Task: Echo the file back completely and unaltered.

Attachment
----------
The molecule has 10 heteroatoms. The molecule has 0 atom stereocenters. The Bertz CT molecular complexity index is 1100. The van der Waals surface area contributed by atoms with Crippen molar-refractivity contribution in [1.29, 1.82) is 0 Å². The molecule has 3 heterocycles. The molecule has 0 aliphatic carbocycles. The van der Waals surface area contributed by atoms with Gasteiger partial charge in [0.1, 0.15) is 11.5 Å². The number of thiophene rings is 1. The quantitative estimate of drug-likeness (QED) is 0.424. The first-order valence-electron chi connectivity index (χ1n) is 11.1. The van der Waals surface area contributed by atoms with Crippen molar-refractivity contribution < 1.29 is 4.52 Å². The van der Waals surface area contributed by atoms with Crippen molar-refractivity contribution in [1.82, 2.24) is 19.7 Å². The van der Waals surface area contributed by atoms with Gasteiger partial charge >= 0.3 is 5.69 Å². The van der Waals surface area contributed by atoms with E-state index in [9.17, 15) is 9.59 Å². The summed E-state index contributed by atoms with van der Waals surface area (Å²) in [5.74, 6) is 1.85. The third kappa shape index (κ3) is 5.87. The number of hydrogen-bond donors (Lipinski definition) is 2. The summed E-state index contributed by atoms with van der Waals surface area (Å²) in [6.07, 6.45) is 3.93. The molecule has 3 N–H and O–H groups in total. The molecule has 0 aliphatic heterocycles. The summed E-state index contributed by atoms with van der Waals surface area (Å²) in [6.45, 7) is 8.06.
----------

The molecule has 10 heteroatoms. The molecule has 0 atom stereocenters. The Bertz CT molecular complexity index is 1100. The van der Waals surface area contributed by atoms with Crippen molar-refractivity contribution in [1.29, 1.82) is 0 Å². The molecule has 3 heterocycles. The molecule has 0 aliphatic carbocycles. The van der Waals surface area contributed by atoms with Gasteiger partial charge in [0.1, 0.15) is 11.5 Å². The number of thiophene rings is 1. The quantitative estimate of drug-likeness (QED) is 0.424. The first-order valence-electron chi connectivity index (χ1n) is 11.1. The van der Waals surface area contributed by atoms with Crippen molar-refractivity contribution < 1.29 is 4.52 Å². The van der Waals surface area contributed by atoms with Crippen molar-refractivity contribution in [1.82, 2.24) is 19.7 Å². The van der Waals surface area contributed by atoms with Gasteiger partial charge >= 0.3 is 5.69 Å². The van der Waals surface area contributed by atoms with E-state index in [9.17, 15) is 9.59 Å². The summed E-state index contributed by atoms with van der Waals surface area (Å²) in [5.74, 6) is 1.85. The third kappa shape index (κ3) is 5.87. The number of hydrogen-bond donors (Lipinski definition) is 2. The summed E-state index contributed by atoms with van der Waals surface area (Å²) in [6.07, 6.45) is 3.93. The molecule has 3 N–H and O–H groups in total. The molecule has 0 aliphatic heterocycles. The summed E-state index contributed by atoms with van der Waals surface area (Å²) in [6.45, 7) is 8.06.